Guelaguetza in Koreatown sells its Oaxacan moles at its restaurant and online shop.
(Genesia Ting / Los Angeles Times)

Adding tomato was part of the directions that came with the stellar Oaxacan moles sold by Guelaguetza at its restaurant and via its online shop at The rojo, coloradito and negro had distinctive flavors, vibrant color and nuanced depth. Tomato added tang, body and umami to enliven the final sauces. The full-on make-them-from-scratch mole recipes are in Bricia Lopez’s just-published cookbook “Oaxaca: Home Cooking From the Heart of Mexico,” but trying the pastes first prepares you to eventually make them yourself.

Bricia Lopez of Guelaguetza talks about writing her book “Oaxaca: Home Cooking From the Heart of Mexico.”

There’s artisanal mole on the internet too. On Etsy, I found El Molcajete, made in San Francisco by Ernesto Rodriguez and crafted from his Oaxacan mother’s recipe. As a ready-to-serve sauce, it’s a good way to get a benchmark from a small producer. It tasted of chile, dried fruit and spices, with a tomato tang to unify.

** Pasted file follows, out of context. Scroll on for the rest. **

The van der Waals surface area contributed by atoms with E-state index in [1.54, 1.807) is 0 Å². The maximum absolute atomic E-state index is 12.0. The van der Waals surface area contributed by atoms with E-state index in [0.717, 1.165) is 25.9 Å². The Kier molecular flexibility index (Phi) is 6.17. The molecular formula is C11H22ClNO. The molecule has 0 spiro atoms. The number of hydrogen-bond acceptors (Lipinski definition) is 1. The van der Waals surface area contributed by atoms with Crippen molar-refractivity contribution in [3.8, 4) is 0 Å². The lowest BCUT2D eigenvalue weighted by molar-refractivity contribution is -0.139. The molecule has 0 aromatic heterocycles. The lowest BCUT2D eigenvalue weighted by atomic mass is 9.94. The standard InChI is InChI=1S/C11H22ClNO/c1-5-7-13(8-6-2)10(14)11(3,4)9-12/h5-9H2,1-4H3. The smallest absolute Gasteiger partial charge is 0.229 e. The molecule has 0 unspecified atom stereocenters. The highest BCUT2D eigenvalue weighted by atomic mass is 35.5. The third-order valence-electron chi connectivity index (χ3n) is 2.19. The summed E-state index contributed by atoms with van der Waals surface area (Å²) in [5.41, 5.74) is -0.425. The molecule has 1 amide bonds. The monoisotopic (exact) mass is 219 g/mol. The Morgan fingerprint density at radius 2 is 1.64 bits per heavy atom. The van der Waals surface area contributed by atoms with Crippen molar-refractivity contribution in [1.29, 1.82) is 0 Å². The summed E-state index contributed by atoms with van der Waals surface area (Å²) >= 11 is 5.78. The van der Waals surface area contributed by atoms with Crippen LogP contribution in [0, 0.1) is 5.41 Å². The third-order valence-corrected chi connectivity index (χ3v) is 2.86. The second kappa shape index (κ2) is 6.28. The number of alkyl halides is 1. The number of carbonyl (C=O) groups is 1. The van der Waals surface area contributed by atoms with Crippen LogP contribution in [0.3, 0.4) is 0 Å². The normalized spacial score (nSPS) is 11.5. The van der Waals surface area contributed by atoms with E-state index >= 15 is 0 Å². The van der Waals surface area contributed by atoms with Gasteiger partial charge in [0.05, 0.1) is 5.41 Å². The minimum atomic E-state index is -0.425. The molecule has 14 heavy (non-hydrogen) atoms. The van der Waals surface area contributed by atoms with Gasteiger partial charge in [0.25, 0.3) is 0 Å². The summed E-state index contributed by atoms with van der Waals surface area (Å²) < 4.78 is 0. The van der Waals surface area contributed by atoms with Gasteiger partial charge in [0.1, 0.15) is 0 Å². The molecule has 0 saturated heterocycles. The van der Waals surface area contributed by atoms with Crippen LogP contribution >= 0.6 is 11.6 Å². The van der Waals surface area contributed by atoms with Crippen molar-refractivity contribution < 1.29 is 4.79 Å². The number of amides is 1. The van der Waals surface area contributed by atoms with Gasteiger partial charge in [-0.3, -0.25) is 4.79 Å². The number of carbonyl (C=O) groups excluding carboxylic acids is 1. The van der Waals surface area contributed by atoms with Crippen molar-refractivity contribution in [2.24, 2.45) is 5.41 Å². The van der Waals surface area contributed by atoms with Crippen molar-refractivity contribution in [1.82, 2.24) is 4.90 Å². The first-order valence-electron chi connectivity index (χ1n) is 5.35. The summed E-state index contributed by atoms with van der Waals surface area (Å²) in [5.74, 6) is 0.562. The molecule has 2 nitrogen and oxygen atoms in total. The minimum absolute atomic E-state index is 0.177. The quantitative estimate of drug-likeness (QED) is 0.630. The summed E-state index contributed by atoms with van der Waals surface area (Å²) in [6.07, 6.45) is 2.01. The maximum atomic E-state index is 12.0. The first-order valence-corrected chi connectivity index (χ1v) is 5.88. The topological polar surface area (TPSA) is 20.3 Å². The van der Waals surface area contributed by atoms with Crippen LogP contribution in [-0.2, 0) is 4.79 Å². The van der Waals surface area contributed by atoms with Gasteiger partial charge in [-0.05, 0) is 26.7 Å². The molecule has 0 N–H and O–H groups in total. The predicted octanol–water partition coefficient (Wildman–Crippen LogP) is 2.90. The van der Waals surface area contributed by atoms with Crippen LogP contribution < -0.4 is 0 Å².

Amazon delivered me Nabora from Oaxaca, a mixture of dried ground ingredients (think devil’s food cake mix) plus a tablet of unsweetened Mexican chocolate (use the microwave to melt it). Frying the ground ingredients allows you to better witness the synergy of mole ingredients without doing much work.

Nabora from Oaxaca is a mixture of dried ground ingredients plus a tablet of unsweetened Mexican chocolate.
(Genesia Ting / Los Angeles Times)

The online shop of Zingerman’s, the long-standing specialty grocery based in Ann Arbor, Mich., sells mole pastes from Susana Trilling, owner of the Seasons of My Heart cooking school in Oaxaca. Like the Guelaguetza pastes, they are a small batch product that yields true flavors. The mole rojo had piquant heat and a medium consistency.